There are differences, though. The Kurds think of the Peshmerga as their own national guard. That “national guard” is necessary to protect them from the Iraqi army which has been partly infiltrated by Baathists. Also, the Peshmerga report to an actually existing autonomous elected government. Hezbollah doesn’t. Hezbollah reports to the deranged dictatorship in Iran.
More important, the Peshmerga’s primary job is to keep the peace in Northern Iraq. Hezbollah’s primary “job” is to keep Lebanon in a state of hot war with Israel. The Peshmerga are a bulwark against violence. Hezbollah is an instrument of violence.
Whether the Peshmerga are a “militia,” a “national guard,” or a blended third category, they do terrific work keeping their part of the country secure. Even so, it’s not quite enough for some people and organizations.
I met a Palestinian-American from Beirut who works as a private sector aid worker of sorts. I’ll call him J. He’s there with a company to help Iraqis get their agriculture sector back up to speed after the Oil-for-Food program demolished it. (Agriculture products — wheat, etc. — were brought in from outside the country and distributed socialist-style for free to every Iraqi through the UN while Iraq was under sanctions. Locals farmers, then, had no reason to grow any crops. Their market was almost completely destroyed, and so was their business.)
J’s company does not allow him to walk the streets of Iraq, not even in Kurdistan. He lives behind concrete bomb-blast walls. The entrance is guarded by men with guns.
He kindly invited me to have dinner with him and his lovely roommates at their house. When I stepped out of the car at the gate he pulled me into the compound by my arm and said “Let’s get off the street.”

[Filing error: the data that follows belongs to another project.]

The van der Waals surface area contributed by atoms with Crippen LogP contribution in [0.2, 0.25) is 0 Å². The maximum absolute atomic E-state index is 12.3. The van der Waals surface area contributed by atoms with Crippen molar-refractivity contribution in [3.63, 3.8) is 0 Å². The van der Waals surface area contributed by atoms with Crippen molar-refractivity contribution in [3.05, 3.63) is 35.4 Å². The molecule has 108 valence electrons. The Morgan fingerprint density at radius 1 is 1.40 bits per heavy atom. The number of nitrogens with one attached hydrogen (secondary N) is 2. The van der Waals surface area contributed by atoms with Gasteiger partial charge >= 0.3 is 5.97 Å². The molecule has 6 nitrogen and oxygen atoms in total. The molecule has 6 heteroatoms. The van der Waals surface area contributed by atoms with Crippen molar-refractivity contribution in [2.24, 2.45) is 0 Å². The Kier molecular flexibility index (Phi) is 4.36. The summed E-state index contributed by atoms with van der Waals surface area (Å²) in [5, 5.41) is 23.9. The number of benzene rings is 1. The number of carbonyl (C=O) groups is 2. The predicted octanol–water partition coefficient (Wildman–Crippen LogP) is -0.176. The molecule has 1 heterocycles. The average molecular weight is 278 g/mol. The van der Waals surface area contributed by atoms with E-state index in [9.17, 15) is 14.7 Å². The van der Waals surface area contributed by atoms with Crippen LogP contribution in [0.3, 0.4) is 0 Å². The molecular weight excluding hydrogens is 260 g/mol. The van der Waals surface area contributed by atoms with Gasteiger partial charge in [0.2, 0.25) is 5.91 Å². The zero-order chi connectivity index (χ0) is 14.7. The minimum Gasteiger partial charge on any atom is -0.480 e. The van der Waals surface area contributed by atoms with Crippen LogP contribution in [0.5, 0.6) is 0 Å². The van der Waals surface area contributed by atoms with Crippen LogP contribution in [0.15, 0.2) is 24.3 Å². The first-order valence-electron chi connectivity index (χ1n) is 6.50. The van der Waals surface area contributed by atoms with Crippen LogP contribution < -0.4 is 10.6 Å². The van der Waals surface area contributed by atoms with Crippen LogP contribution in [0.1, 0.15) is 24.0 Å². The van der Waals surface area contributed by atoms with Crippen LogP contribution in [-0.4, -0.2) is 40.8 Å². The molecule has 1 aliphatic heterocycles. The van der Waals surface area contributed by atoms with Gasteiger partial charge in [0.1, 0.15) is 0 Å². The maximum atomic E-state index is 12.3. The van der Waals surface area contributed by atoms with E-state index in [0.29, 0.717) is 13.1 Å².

It seemed a bit much to me. But I wasn’t so sure. Was he being paranoid? Or was I being careless? He had spent a lot more time there than I had. But he also lived under a strict security regime ordered from above. His firm had kidnapping insurance policies on all its employees. Kidnapping insurance! I had never even heard of such a thing. What a country, Iraq.
“I love my job,” he told me. “But you better not come here to work unless you really love your work. Would you accept even 200,000 dollars a year if you had to live in a prison? This would be a terrible place to live if you were only here for the money.”
He had spent time in Baghdad before coming to Kurdistan. “Baghdad is easier to take in some ways. There, you’re happy to be locked up with guards. Here it’s hard. I can’t help but think it would be perfectly fine if I went out to a restaurant or to a store, but I can’t.”
After dinner we watched Southpark on DVD, the episode where Cartman and the rest of the gang end up in Afghanistan and do battle with Osama bin Laden. It was one of those weird Middle East moments. I never thought I would laugh my ass off at Osama bin Laden with a Palestinian friend in Iraq (of all places) behind bomb-blast walls that didn’t seem necessary.




Trending on PJ Media Videos

Join the conversation as a VIP Member